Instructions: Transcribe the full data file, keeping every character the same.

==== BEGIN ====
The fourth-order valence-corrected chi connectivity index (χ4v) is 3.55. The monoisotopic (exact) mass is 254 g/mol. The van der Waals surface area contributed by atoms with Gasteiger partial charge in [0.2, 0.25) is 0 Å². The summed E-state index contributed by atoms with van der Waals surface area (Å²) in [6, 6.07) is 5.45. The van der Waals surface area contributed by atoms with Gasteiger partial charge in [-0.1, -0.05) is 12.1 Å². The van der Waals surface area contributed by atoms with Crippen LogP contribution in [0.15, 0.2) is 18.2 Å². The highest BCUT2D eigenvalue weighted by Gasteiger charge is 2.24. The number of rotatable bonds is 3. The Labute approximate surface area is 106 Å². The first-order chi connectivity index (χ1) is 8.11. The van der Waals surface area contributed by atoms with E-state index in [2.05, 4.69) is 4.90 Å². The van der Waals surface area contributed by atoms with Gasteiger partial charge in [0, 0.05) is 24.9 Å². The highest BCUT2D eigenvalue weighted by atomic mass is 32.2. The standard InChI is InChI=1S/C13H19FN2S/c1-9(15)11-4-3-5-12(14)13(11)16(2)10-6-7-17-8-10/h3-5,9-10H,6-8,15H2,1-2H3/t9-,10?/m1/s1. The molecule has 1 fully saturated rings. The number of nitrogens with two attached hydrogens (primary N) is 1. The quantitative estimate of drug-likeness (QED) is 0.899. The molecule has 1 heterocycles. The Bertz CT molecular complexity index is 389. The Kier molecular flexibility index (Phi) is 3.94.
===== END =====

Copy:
The fourth-order valence-corrected chi connectivity index (χ4v) is 3.55. The monoisotopic (exact) mass is 254 g/mol. The van der Waals surface area contributed by atoms with Gasteiger partial charge in [0.2, 0.25) is 0 Å². The summed E-state index contributed by atoms with van der Waals surface area (Å²) in [6, 6.07) is 5.45. The van der Waals surface area contributed by atoms with Gasteiger partial charge in [-0.1, -0.05) is 12.1 Å². The van der Waals surface area contributed by atoms with Crippen LogP contribution in [0.15, 0.2) is 18.2 Å². The highest BCUT2D eigenvalue weighted by Gasteiger charge is 2.24. The number of rotatable bonds is 3. The Labute approximate surface area is 106 Å². The first-order chi connectivity index (χ1) is 8.11. The van der Waals surface area contributed by atoms with E-state index in [2.05, 4.69) is 4.90 Å². The van der Waals surface area contributed by atoms with Gasteiger partial charge in [0, 0.05) is 24.9 Å². The highest BCUT2D eigenvalue weighted by atomic mass is 32.2. The standard InChI is InChI=1S/C13H19FN2S/c1-9(15)11-4-3-5-12(14)13(11)16(2)10-6-7-17-8-10/h3-5,9-10H,6-8,15H2,1-2H3/t9-,10?/m1/s1. The molecule has 1 fully saturated rings. The number of nitrogens with two attached hydrogens (primary N) is 1. The quantitative estimate of drug-likeness (QED) is 0.899. The molecule has 1 heterocycles. The Bertz CT molecular complexity index is 389. The Kier molecular flexibility index (Phi) is 3.94.